Conference Paper

Triangle Contact Representations and Duality

DOI: 10.1007/978-3-642-18469-7_24 Conference: Graph Drawing - 18th International Symposium, GD 2010, Konstanz, Germany, September 21-24, 2010. Revised Selected Papers
Source: DBLP


A contact representation by triangles of a graph is a set of triangles in the plane such that two triangles intersect on at most one point, each triangle represents a vertex of the graph and two triangles intersects if and only if their corresponding vertices are adjacent. de Fraysseix, Ossona de Mendez and Rosenstiehl proved that every planar graph admits a contact representation by triangles. We strengthen this in terms of a simultaneous contact representation by triangles of a planar map and of its dual. A primal-dual contact representation by triangles of a planar map is a contact representa- tion by triangles of the primal and a contact representation by triangles of the dual such that for every edge uv, bordering faces f and g, the intersection between the triangles corresponding to u and v is the same point as the intersection between the triangles cor- responding to f and g. We prove that every 3-connected planar map admits a primal-dual contact representation by triangles. Moreover, the interiors of the triangles form a tiling of the triangle corresponding to the outer face and each contact point is a node of exactly three triangles. Then we show that these representations are in one-to-one correspondence with generalized Schnyder woods defined by Felsner for 3-connected planar maps.

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    • "The last section of the paper is dedicated to primal-dual contact representations by triangles. We give a simple proof of a theorem of Gonçalves, Lévêque and Pinlou, which shows that every 3-connected planar graph has a primal-dual contact representation by triangles [13] "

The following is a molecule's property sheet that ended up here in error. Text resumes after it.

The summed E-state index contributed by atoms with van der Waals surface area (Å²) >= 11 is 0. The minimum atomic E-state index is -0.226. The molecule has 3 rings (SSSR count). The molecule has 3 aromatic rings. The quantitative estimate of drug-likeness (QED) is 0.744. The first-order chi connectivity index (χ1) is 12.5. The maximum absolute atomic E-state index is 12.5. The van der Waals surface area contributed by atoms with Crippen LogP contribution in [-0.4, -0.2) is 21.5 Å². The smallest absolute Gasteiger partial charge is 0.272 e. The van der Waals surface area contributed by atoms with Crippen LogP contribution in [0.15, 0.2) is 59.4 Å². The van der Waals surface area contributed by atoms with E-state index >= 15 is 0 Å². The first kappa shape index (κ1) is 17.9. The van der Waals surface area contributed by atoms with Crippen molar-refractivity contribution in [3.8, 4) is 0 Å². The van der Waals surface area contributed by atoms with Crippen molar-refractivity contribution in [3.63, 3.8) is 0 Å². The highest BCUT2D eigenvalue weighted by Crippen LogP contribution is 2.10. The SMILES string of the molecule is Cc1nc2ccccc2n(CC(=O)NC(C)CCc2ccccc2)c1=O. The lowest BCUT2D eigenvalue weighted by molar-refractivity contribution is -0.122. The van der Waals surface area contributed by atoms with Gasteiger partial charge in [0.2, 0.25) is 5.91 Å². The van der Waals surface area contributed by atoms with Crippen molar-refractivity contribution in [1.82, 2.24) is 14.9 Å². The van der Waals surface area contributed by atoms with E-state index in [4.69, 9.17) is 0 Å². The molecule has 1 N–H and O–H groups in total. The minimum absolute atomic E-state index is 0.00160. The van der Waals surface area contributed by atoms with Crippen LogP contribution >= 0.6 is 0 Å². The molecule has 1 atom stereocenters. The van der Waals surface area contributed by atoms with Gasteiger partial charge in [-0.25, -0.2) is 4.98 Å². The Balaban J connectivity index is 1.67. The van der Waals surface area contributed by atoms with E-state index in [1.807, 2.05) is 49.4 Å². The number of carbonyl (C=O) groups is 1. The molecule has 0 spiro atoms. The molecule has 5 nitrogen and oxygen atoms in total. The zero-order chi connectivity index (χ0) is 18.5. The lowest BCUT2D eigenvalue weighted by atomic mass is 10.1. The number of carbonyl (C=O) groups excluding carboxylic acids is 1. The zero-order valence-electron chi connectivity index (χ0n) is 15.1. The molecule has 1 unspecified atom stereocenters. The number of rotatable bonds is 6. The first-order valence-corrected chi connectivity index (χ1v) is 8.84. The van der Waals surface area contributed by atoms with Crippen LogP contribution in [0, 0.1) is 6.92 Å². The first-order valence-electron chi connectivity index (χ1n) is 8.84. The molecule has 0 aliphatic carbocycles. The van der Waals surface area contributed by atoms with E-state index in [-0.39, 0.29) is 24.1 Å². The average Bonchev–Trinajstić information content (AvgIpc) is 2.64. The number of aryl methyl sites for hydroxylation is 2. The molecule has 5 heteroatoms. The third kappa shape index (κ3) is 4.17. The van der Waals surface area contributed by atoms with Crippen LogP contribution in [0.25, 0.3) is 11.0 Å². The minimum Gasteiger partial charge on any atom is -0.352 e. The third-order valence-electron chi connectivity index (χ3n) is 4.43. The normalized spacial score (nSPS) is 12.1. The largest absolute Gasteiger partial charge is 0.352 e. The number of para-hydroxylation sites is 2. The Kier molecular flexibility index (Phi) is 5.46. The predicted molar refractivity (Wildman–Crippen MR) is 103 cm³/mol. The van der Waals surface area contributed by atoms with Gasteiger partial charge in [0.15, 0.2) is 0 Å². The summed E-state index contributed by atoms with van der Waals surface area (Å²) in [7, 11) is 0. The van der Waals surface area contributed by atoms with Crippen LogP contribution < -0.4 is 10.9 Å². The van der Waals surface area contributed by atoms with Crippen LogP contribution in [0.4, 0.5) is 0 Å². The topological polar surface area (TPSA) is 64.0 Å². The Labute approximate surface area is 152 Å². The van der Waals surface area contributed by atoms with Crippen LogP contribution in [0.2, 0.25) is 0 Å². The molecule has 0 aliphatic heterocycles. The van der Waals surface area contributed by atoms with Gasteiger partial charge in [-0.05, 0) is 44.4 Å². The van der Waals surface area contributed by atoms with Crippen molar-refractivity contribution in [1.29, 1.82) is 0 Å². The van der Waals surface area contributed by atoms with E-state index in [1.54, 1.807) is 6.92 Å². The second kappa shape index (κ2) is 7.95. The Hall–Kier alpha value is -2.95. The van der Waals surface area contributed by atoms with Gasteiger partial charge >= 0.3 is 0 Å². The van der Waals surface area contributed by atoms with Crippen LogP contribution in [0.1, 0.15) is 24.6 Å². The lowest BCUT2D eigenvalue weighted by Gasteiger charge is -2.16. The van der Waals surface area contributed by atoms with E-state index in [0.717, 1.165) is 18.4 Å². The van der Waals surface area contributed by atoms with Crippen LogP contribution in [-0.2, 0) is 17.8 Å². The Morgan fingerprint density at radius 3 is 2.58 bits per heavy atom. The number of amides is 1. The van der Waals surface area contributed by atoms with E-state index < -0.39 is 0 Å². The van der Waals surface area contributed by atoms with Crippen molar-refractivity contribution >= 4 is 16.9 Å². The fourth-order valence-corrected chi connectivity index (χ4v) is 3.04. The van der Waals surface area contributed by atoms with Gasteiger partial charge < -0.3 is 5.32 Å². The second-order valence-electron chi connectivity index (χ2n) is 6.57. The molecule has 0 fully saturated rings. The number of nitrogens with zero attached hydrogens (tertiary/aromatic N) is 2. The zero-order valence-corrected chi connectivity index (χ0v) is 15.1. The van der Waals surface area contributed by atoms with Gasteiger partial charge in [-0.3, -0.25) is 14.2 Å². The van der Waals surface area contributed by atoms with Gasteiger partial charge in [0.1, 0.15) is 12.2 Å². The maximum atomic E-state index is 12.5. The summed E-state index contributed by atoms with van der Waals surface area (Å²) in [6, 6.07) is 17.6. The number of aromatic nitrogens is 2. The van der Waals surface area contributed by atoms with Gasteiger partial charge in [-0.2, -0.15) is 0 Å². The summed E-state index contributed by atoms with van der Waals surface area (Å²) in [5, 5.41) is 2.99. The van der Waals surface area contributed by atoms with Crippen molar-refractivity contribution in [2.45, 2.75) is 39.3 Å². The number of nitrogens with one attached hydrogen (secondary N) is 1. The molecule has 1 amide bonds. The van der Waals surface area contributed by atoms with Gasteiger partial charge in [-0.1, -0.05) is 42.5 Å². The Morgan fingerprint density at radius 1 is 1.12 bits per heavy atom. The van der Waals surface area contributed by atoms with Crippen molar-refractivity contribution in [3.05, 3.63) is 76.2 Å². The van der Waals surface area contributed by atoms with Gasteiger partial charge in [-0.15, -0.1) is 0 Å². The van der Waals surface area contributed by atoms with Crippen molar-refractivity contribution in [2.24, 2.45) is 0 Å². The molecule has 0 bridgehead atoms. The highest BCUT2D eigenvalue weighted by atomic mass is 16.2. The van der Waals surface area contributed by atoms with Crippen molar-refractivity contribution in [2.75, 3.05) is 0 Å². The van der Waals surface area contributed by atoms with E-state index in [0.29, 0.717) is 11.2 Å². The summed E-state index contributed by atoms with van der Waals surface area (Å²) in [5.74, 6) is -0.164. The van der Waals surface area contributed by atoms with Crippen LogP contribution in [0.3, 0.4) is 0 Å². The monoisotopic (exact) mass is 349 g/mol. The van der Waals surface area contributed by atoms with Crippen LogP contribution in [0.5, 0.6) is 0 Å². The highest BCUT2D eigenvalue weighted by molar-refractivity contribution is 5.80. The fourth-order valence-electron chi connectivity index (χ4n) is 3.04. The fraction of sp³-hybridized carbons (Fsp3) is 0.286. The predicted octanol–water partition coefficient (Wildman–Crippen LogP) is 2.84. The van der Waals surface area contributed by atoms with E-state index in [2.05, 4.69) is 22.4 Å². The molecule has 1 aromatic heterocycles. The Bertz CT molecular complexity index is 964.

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    ABSTRACT: A straight line triangle representation (SLTR) of a planar graph is a straight line drawing such that all the faces including the outer face have triangular shape. Such a drawing can be viewed as a tiling of a triangle using triangles with the input graph as skeletal structure. In this paper we present a characterization of graphs that have an SLTR that is based on flat angle assignments, i.e., selections of angles of the graph that have size π in the representation. We also provide a second characterization in terms of contact systems of pseudosegments. With the aid of discrete harmonic functions we show that contact systems of pseudosegments that respect certain conditions are stretchable. The stretching procedure is then used to get straight line triangle representations. Since the discrete harmonic function approach is quite flexible it allows further applications, we mention some of them. The drawback of the characterization of SLTRs is that we are not able to effectively check whether a given graph admits a flat angle assignment that fulfills the conditions. Hence it is still open to decide whether the recognition of graphs that admit straight line triangle representation is polynomially tractable.
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    • "Among their most prominent applications are the following: They provide a machinery to construct space-efficient straight-line drawings [23] [17] [7], yield a characterization of planar graphs via the dimension of their vertex-edge incidence poset [22] [7], and are used to encode triangulations [21] [3]. Further applications lie in enumeration [4], representation by geometric objects [12] [15], graph spanners [5], etc. The richness of these applications has stimulated some research towards generalizing Schnyder woods to non planar graphs. "